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The Tyranny Of Desire

No, not another BDSM thread. This, from Psychology Today, is about a different kind of discipline [1]:

In the United States, at least 9% of school-aged children have been diagnosed with ADHD, and are taking pharmaceutical medications. In France, the percentage of kids diagnosed and medicated for ADHD is less than .5%. How come the epidemic of ADHD—which has become firmly established in the United States—has almost completely passed over children in France?

Is ADHD a biological-neurological disorder? Surprisingly, the answer to this question depends on whether you live in France or in the United States. In the United States, child psychiatrists consider ADHD to be a biological disorder with biological causes. The preferred treatment is also biological–psycho stimulant medications such as Ritalin and Adderall.

French child psychiatrists, on the other hand, view ADHD as a medical condition that has psycho-social and situational causes. Instead of treating children’s focusing and behavioral problems with drugs, French doctors prefer to look for the underlying issue that is causing the child distress—not in the child’s brain but in the child’s social context. They then choose to treat the underlying social context problem with psychotherapy or family counseling. This is a very different way of seeing things from the American tendency to attribute all symptoms to a biological dysfunction such as a chemical imbalance in the child’s brain.

The writer goes on to talk about how French parents take a more holistic approach to treating children who act up and act out, considering environmental and nutritional factors. And there’s this:

French parents have a different philosophy of disciplinine. Consistently enforced limits, in the French view, make children feel safe and secure. Clear limits, they believe, actually make a child feel happier and safer—something that is congruent with my own experience as both a therapist and a parent. Finally, French parents believe that hearing the word “no” rescues children from the “tyranny of their own desires.” And spanking, when used judiciously, is not considered child abuse in France.

This describes exactly how I was raised, and most Southerners in my town, of my generation, were raised — with the notable exception of food consumption, which for some cultural reason was not subject to discipline. My parents were fairly strict, but not unusually so for this culture, and I recall with deep appreciation how safe the limits set, and enforced, by my folks made me feel. Ruthie and I talked about that every now and then as adults, how free we felt as children within the behavioral boundaries set by our mom and dad. I mean, we wouldn’t have described it that way as kids, but that’s exactly what it was. I can remember the times we would go over to the house of someone whose kids ran wild. It felt unsafe, like there was no one in charge, and anything could happen.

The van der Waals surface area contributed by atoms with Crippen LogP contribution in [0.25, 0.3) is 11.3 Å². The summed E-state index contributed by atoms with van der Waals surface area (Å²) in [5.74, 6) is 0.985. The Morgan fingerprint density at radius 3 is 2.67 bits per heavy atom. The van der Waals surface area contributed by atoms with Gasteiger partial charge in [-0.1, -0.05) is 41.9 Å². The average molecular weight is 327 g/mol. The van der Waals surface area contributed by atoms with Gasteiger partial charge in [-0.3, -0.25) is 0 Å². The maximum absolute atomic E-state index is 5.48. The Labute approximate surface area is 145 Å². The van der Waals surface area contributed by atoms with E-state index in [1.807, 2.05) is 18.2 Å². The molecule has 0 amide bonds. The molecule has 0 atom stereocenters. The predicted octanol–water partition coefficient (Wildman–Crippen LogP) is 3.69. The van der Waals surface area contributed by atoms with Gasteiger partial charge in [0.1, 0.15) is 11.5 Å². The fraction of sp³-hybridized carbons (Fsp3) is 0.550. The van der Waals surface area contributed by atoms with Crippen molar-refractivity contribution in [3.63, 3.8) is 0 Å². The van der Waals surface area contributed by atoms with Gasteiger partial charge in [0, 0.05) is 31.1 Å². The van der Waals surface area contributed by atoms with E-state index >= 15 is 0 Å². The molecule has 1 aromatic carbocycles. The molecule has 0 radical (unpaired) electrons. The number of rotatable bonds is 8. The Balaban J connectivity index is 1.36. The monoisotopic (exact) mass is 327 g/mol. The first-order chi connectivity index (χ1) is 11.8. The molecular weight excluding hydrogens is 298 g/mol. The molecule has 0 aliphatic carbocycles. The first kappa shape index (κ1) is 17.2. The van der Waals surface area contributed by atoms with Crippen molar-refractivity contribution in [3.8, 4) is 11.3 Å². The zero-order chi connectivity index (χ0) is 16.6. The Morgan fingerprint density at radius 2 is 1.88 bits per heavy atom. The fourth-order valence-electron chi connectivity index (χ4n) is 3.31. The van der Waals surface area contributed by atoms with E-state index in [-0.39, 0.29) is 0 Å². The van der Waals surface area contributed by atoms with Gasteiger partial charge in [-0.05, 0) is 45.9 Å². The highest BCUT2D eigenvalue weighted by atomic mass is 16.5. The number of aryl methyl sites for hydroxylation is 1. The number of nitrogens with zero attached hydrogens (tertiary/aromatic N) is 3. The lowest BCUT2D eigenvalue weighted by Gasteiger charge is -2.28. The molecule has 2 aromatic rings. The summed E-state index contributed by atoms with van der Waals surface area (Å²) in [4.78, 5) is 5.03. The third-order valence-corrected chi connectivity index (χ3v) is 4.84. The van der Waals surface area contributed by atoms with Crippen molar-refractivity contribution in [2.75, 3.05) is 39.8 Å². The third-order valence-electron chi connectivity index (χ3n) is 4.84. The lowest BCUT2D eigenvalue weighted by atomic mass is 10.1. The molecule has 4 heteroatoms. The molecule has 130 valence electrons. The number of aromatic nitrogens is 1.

I am aware of how our culture erred in ascribing moral failure to neurological distress, e.g., seeing biochemically-caused depression as a moral phenomenon. But in some cases, we overreact. Sometimes the problem does have a moral component, and we can train the brain to respond differently to outside stimuli.

change_me

Parenting is hard. So is civilization.

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24 Comments To "The Tyranny Of Desire"

#1 Comment By SusanKG On May 17, 2013 @ 2:20 pm

A close friend has two boys with ADHD, both of whom have had meds prescribed from an early age. The prescribing physician claimed that the reason ADHD rates were so high in the U.S. was due to our gene pool. His theory was that the people with the personalities to tame the frontier likely were impatient types who had short attention spans. Seems dubious, but it may have given the doc some cold comfort for handing out all those ‘scripts.

#2 Comment By Mary Russell On May 17, 2013 @ 2:23 pm

From the article:
“To the extent that French clinicians are successful at finding and repairing what has gone awry in the child’s social context, fewer children qualify for the ADHD diagnosis.”